There we sat, for what was probably about three hours - improvising together like old friends as ACTUAL HORSE RACES went on around us. This is a bit of magic, and a testament to David's abilities, because although he appeared on the FOX show, David barely knows us and had never worked directly with puppets before. And yet, he launched right into the scene and gave it his most earnest attempt, effortlessly interacting with the puppets in a genuine (and funny) way. Real people at the racetrack who looked over at him would not have seen the puppeteers at all. To them, he was just "that actor from that movie," talking the morning away with a couple of puppets. Magic.
I must admit, this scene really got away from me during shooting. It was very difficult to direct from my uncomfortable position and to be objective about the scene. All we really needed were two moments of Warren betting and losing, and another scene of him winning. Anything else would be sent by the improv Gods. So I really just let the three of us riff, probably for too long. We riffed SO long, that by the time the actual race began, I think we were all fairly exhausted. Still, we got what we needed and we did it on schedule, so the only real headaches were in post-production, where we had to dig through a large amount of footage to create a very brief scene.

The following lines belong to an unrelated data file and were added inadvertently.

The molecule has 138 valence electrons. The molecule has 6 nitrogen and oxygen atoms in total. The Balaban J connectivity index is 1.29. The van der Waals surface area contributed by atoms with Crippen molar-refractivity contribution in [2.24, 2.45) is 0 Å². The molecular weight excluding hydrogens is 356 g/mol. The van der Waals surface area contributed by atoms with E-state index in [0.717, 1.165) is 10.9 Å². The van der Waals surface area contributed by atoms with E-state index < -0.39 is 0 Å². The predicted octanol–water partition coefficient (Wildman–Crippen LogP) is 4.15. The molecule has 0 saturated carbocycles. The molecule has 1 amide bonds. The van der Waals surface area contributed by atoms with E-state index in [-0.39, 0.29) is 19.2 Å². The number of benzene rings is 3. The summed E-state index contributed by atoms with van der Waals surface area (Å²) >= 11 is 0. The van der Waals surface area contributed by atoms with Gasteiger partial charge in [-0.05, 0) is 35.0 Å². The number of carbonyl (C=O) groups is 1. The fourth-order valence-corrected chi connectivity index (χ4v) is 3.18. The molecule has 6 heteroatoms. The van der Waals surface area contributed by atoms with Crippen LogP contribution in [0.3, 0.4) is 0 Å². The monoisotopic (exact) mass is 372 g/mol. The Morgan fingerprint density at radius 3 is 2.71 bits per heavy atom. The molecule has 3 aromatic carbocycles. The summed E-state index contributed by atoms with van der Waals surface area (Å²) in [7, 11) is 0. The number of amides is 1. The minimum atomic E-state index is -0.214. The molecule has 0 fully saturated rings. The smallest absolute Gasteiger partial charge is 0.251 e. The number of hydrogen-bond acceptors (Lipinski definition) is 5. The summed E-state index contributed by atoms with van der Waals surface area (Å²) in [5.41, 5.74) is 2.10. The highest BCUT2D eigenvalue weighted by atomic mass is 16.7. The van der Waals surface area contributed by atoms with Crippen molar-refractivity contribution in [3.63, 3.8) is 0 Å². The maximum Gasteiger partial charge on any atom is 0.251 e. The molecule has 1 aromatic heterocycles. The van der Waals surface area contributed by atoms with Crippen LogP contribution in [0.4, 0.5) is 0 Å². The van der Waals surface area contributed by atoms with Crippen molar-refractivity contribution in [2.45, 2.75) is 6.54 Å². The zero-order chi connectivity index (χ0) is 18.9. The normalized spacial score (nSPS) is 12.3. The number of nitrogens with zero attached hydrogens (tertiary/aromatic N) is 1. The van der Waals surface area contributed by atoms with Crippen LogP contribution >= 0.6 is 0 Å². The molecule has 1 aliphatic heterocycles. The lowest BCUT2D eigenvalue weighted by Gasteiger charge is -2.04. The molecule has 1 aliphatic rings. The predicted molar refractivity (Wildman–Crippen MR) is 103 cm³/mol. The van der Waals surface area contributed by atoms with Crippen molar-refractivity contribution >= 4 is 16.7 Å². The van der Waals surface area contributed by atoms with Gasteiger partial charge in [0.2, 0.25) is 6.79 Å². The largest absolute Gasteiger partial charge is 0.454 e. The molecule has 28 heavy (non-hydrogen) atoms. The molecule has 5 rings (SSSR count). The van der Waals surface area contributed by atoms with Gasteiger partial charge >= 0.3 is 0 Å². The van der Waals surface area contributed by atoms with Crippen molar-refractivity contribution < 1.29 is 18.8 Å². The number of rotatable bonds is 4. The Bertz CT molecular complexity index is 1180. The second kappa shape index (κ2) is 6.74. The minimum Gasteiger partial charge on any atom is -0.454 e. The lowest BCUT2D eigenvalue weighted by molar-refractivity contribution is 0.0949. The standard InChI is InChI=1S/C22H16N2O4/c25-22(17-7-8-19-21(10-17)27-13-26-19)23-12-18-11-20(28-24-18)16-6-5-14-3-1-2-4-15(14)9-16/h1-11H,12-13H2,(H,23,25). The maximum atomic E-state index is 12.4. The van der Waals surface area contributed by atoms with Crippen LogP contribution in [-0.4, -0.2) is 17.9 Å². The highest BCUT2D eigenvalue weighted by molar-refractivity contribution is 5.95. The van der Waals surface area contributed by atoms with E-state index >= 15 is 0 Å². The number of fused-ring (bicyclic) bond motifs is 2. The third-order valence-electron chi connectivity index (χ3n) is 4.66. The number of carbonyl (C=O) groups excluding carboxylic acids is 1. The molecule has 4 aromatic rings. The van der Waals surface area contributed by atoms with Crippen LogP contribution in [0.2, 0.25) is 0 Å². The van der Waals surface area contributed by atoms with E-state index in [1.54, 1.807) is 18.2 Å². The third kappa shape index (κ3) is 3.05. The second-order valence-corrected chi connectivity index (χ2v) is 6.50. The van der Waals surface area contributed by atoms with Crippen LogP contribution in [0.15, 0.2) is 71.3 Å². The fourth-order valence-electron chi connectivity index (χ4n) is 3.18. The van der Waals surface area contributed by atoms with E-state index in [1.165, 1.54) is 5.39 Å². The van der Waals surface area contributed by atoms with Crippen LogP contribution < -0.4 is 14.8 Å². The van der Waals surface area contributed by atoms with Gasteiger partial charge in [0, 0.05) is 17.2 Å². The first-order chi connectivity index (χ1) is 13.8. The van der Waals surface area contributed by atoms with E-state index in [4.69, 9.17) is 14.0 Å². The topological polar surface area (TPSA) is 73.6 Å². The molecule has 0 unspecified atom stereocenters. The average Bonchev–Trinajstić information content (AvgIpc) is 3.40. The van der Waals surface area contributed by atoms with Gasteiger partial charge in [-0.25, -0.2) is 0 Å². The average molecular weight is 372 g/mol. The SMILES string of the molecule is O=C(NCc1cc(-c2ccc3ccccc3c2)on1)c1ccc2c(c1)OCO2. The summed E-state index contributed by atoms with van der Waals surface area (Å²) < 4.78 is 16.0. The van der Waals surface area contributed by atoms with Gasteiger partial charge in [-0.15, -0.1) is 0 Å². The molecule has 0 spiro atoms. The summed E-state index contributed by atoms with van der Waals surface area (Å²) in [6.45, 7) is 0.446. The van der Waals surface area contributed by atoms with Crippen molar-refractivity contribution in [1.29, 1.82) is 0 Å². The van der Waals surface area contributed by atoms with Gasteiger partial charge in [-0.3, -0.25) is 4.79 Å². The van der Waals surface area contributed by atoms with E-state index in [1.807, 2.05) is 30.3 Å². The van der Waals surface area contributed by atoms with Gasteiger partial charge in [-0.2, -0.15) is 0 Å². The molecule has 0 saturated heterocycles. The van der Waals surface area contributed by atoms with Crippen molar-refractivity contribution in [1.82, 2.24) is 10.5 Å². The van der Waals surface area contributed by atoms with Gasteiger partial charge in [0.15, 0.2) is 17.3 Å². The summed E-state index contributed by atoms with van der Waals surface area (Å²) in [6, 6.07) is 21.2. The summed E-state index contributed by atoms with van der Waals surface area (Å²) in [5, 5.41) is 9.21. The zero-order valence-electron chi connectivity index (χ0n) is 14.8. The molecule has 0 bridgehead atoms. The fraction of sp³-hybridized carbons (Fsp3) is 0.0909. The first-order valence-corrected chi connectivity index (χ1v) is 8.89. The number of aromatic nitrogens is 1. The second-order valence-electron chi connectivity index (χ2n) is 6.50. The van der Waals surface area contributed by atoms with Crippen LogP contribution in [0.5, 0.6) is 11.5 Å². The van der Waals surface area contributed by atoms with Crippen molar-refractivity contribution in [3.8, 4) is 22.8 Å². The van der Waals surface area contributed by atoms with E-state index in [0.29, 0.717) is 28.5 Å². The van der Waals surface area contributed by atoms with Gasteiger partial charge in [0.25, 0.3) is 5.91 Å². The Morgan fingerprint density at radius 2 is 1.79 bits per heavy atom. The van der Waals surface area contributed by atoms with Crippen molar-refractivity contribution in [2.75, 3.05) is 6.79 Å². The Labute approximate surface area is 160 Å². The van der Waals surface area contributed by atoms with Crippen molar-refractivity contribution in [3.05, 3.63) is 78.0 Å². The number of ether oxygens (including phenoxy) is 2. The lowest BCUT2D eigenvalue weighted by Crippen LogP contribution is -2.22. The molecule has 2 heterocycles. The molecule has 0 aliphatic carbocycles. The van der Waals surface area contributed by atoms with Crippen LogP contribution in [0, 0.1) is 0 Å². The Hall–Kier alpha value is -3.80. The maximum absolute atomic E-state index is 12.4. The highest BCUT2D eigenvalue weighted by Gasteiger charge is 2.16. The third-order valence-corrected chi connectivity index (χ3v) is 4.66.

For all the footage we shot, I was surprised how little was actually relevant to the story. Part of the director's job, especially in improv, is to keep things focused so that when tangents are taken, you never stray too far from the story. But as I said it was difficult on this day for me to be objective. I'm usually quite conscious of what we're getting as we shoot it. But in this instance, I was counting on quantity to save me. Fortunately, we had what we needed to tell the story. As you can imagine, there were lots of wonderful moments that had to be cut for time. One of my favorites was when the day's first race began and the track started playing THE NATIONAL ANTHEM. Not missing a beat, David and the puppets simply sang along. It was a great moment, perhaps one that will end up on DVD one day:
As will this: